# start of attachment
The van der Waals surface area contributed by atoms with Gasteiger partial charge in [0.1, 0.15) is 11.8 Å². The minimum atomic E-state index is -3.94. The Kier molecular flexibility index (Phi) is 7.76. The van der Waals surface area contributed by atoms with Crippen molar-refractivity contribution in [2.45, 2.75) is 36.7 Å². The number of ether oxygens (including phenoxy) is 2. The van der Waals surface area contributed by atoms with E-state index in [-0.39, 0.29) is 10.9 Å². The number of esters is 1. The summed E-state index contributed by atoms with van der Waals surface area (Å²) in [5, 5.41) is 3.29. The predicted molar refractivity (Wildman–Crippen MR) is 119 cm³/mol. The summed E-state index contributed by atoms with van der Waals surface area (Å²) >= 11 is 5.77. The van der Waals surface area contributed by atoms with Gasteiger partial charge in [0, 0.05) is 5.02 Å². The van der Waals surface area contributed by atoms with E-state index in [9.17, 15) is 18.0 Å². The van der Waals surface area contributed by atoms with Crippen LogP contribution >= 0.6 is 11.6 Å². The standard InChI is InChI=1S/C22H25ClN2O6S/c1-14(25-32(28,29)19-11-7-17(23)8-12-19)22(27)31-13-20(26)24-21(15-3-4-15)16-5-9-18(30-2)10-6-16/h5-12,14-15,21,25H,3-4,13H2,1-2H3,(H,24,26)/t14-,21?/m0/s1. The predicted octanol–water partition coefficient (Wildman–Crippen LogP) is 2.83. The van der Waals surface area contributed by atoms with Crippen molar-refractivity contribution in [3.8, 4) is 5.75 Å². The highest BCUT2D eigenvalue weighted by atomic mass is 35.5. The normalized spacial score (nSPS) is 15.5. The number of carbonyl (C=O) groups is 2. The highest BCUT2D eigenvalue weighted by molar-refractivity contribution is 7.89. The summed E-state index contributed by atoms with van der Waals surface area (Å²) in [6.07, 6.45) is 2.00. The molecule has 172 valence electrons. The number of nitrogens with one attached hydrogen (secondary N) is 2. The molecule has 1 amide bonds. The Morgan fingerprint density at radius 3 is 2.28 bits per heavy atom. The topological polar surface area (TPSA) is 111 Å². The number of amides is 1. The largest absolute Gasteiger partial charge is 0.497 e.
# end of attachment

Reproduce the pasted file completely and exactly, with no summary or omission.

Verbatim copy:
The van der Waals surface area contributed by atoms with Gasteiger partial charge in [0.1, 0.15) is 11.8 Å². The minimum atomic E-state index is -3.94. The Kier molecular flexibility index (Phi) is 7.76. The van der Waals surface area contributed by atoms with Crippen molar-refractivity contribution in [2.45, 2.75) is 36.7 Å². The number of ether oxygens (including phenoxy) is 2. The van der Waals surface area contributed by atoms with E-state index in [-0.39, 0.29) is 10.9 Å². The number of esters is 1. The summed E-state index contributed by atoms with van der Waals surface area (Å²) in [5, 5.41) is 3.29. The predicted molar refractivity (Wildman–Crippen MR) is 119 cm³/mol. The summed E-state index contributed by atoms with van der Waals surface area (Å²) >= 11 is 5.77. The van der Waals surface area contributed by atoms with Gasteiger partial charge in [0, 0.05) is 5.02 Å². The van der Waals surface area contributed by atoms with E-state index in [9.17, 15) is 18.0 Å². The van der Waals surface area contributed by atoms with Crippen LogP contribution >= 0.6 is 11.6 Å². The standard InChI is InChI=1S/C22H25ClN2O6S/c1-14(25-32(28,29)19-11-7-17(23)8-12-19)22(27)31-13-20(26)24-21(15-3-4-15)16-5-9-18(30-2)10-6-16/h5-12,14-15,21,25H,3-4,13H2,1-2H3,(H,24,26)/t14-,21?/m0/s1. The predicted octanol–water partition coefficient (Wildman–Crippen LogP) is 2.83. The van der Waals surface area contributed by atoms with Crippen molar-refractivity contribution in [3.8, 4) is 5.75 Å². The highest BCUT2D eigenvalue weighted by atomic mass is 35.5. The normalized spacial score (nSPS) is 15.5. The number of carbonyl (C=O) groups is 2. The highest BCUT2D eigenvalue weighted by molar-refractivity contribution is 7.89. The summed E-state index contributed by atoms with van der Waals surface area (Å²) in [6.07, 6.45) is 2.00. The molecule has 172 valence electrons. The number of nitrogens with one attached hydrogen (secondary N) is 2. The molecule has 1 amide bonds. The Morgan fingerprint density at radius 3 is 2.28 bits per heavy atom. The topological polar surface area (TPSA) is 111 Å². The number of amides is 1. The largest absolute Gasteiger partial charge is 0.497 e.